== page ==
Ever since Black Friday (April 15) last year, poker news has been a somewhat depressing experience for the players. In the last week, though, a few things have happened worth noting.
First, the SDNY granted extensions to the Black Friday defendants (all except Chris “Jesus” Ferguson, no reason given) to May 20, 2012. Speculation is that this is to allow more time for GBT (Groupe Bernard Tapie) to finalize the purchase of Full Tilt–which, if you’ve been following the press releases, is now three months past GBT’s original timeline. To be fair, Absolute Poker and UB were also given extensions, but overwhelming consensus is that those sites are bankrupt anyway.
Second, Chad Elie settled his case by pleading guilty to lesser charges. Back in February, the pre-trial hearings concluded with Judge Lewis Kaplan refusing to dismiss any of the charges against John Campos or Elie–this after both sides filed detailed motions with the court. Bloomberg reported that Chad Elie, a Las Vegas payment processor for the poker sites, pleaded guilty to a single count of conspiracy. The maximum sentence is a range of 6 to 12 months in prison, and he agreed to forfeit $500,000 he earned from the “scheme.” The final sentencing will take place October 3rd. In Haley Hintze’s post on the news, she opined that perhaps Elie had agreed to turn states’ evidence in the John Campos case and/or others. But instead, we learned:
Third, John Campos, the former vice chairman of SunFirst bank in St. George, Utah, agreed to plead guilty to a single misdemeanor charge. The report of choice this time comes from Forbes, who characterizes it as a desperate move by the DOJ. While this plea maintains the DOJ’s batting average in terms of guilty pleas (6 out of 6 so far), the fact that they have knocked the charges down to a single misdemeanor is a clear indication that the DOJ would have a problem proving their case in court.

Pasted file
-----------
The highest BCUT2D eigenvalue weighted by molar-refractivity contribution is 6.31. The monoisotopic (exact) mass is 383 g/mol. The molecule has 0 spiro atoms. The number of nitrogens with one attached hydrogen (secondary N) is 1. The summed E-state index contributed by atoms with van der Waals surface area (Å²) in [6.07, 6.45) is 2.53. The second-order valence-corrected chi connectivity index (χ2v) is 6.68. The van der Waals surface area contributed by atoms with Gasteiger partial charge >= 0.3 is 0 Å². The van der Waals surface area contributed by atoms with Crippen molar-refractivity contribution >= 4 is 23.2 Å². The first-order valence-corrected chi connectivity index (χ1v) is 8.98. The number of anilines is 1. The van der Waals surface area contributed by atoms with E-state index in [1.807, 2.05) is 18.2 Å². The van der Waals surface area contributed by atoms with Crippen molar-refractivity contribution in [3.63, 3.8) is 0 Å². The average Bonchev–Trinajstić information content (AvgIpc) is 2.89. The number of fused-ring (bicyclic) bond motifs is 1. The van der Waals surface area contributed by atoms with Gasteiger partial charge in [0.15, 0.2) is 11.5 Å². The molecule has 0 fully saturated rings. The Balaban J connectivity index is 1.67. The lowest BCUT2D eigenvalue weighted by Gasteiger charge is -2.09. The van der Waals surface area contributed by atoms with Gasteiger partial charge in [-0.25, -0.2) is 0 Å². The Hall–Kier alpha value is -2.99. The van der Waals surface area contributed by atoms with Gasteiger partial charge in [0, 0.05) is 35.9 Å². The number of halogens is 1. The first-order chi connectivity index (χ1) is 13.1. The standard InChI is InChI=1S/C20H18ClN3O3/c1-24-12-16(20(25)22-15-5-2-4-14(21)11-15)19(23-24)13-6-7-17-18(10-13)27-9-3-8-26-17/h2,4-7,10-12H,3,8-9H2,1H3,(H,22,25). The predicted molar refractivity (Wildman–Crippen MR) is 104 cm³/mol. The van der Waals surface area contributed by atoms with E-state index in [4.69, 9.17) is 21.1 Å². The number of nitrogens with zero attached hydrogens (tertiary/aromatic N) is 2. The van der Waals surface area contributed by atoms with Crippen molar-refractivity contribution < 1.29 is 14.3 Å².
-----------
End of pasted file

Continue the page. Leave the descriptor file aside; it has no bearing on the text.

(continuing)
It is not clear if the Campos plea is official yet, as it hasn’t been reported that a judge accepted the plea. But once that happens, all of the money men indicted on Black Friday will have settled their cases. Of those that remain, none have been arrested. Scott Tom, of Absolute Poker shame, has already seen his stepbrother (Brent Beckley) plead guilty to conspiracy charges in December and faces up to 30 years in prison (though many reports predict 18 months). Beckley will be sentenced in April. The remaining defendants are Ray Bitar and Nelson Burtnick of Full Tilt, and Isai Scheinberg and Paul Tate of PokerStars.
Given that the actual payment processors are being slapped on the wrist with misdemeanors, it’s unlikely that the DOJ can successfully prosecute the outstanding cases. None of the remaining defendants are likely to be arrested in any case. It’s speculated some are living in countries without extradition treaties, and those who aren’t can’t be extradited anyway, because that can only take place if the crime is also illegal in the country of residence. But don’t expect the cases to go away any time soon. The DOJ will shift focus away from defendants in order to secure its control over any remaining cash. That means the Lederer, Ferguson, and Furst cases are up next. And though May 20th isn’t that far away, keep in mind that date has been pushed back three times already.
In unrelated news: more shennanigans afoot in the Epic Poker League meltdown. While the incompetence at Full Tilt can make your blood boil, the stupidity surrounding Epic Poker League will simply have you scratching your head. Here are the highlights: EPL, which co-founder Annie Duke promoted as having a long-term financial plan, is broke after staging just three events. So broke they “postponed” their fourth tournament and stiffed their employees for at least their last paycheck. Federated Sports and Gaming (EPL’s parent) then tried to use funds from the Heartland Poker Tour (the company FSG failed to pay for after entering into a purchase agreement) as operating capital to pay FSG executive salaries (because, you know, who cares about employees) all while FSG filed for bankruptcy. Card Player published a story about the fiasco, which prompted Jeffrey Pollack, FSG’s executive chairman, to step in between the fan and the fast-moving feces and accuse CP of irresponsible journalism for not getting his side of the story first. This prompted Card Player to publish a follow-up piece about the shameless cash-grab, including HPT’s protest against FSG’s plans to continue to pay themselves using HPT’s “cash collateral.”
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